Springfield Pines development moves forward
Michael Batchelder / Times Staff Writer wrote:Springfield Pines could see housing construction begin within the next few months.
Developer Gene Graves expects about 37 of the lots to be completed — meaning connected to paved roads, electricity and plumbing — by December.
Graves originally expected to have the lots of phase one entirely completed by the end of this year.
And it sounds like things are going to start changing for Springfield:As attitudes change, so does the landscape of Sarpy County’s smallest city
Hailey Konnath / World-Herald staff writer wrote:Drive down Springfield’s Main Street — out past the library, the elementary school and the Catholic church — and you’ll see what for this quiet town is an unfamiliar sight: construction.
Between the edge of town and the expanse of farm fields, workers are making way for a $12 million upscale housing and commercial development.
In terms of similar projects around the metro area, Springfield Pines is fairly typical. What makes the development remarkable, however, is that it’s the first major development to get the green light in Springfield since the 1970s. It’s a fair assumption that the subdivision will change the face of the town.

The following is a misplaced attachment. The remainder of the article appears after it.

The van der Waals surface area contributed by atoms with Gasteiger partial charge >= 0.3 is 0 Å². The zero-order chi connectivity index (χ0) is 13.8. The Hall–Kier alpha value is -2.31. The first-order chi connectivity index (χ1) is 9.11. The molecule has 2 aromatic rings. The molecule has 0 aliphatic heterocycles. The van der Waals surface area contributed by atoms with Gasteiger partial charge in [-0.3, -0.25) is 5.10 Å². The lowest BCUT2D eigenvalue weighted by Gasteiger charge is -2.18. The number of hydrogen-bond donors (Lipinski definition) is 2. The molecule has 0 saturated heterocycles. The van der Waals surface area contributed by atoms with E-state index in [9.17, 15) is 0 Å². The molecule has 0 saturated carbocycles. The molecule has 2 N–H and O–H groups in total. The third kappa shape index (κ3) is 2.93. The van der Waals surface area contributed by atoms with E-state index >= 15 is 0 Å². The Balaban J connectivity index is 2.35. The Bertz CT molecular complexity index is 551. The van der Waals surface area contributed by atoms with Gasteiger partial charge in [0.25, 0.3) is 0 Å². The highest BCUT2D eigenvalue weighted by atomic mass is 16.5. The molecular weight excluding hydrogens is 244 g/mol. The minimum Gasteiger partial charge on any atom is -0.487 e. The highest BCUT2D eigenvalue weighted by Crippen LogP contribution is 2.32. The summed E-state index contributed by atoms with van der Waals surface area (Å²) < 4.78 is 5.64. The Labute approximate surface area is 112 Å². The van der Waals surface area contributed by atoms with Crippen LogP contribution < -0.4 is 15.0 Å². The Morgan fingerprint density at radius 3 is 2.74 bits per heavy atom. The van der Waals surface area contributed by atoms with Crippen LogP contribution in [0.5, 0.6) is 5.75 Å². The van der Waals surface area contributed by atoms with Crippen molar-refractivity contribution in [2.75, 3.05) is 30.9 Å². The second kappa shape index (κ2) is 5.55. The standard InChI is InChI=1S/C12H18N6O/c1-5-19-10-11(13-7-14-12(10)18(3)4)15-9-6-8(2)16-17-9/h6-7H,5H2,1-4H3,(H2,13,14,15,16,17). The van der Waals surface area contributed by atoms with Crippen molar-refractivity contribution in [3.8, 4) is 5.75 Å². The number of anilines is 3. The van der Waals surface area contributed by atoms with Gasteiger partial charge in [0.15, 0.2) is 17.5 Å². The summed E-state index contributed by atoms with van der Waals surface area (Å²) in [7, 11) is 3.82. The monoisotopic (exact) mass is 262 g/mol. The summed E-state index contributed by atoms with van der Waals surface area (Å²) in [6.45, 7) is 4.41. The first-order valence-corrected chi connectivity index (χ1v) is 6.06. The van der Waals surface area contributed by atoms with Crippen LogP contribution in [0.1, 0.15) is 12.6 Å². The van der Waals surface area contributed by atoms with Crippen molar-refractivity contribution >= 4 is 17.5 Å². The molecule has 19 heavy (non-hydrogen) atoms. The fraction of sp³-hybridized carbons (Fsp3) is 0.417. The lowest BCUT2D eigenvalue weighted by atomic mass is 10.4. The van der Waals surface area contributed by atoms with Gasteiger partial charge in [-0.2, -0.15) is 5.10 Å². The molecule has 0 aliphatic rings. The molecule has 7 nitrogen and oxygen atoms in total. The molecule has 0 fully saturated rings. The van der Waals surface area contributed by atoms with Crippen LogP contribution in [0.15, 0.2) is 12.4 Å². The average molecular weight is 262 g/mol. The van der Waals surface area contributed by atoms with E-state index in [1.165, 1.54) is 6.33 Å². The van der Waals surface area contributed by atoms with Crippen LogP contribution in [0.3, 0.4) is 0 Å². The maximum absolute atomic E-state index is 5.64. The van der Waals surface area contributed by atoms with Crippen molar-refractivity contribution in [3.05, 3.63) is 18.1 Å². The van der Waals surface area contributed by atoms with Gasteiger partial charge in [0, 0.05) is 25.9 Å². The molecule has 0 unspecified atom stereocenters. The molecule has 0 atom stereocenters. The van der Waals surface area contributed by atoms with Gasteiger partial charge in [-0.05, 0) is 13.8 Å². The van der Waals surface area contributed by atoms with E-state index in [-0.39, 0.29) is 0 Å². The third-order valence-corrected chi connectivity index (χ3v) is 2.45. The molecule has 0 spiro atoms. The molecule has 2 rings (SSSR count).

“I think people just accept the fact that Sarpy County and our little neck of the woods is going to change,” said Keith Hentzen, who owns Springfield Drug and Soda Fountain. “It already has a little.”
Until recently, the forces at play in Sarpy County’s smallest city have kept growth at bay — making Springfield an outlier in the fastest-growing county in the state. But a long-held opposition to change is beginning to relent. The attitude of Springfield, an attitude that has endured since the town’s inception, is changing.
“People honestly believe they’re going to have to accept some growth if they want to survive as a town,” said Dan Craney, a City Council member who was on the city’s planning commission in the 1980s.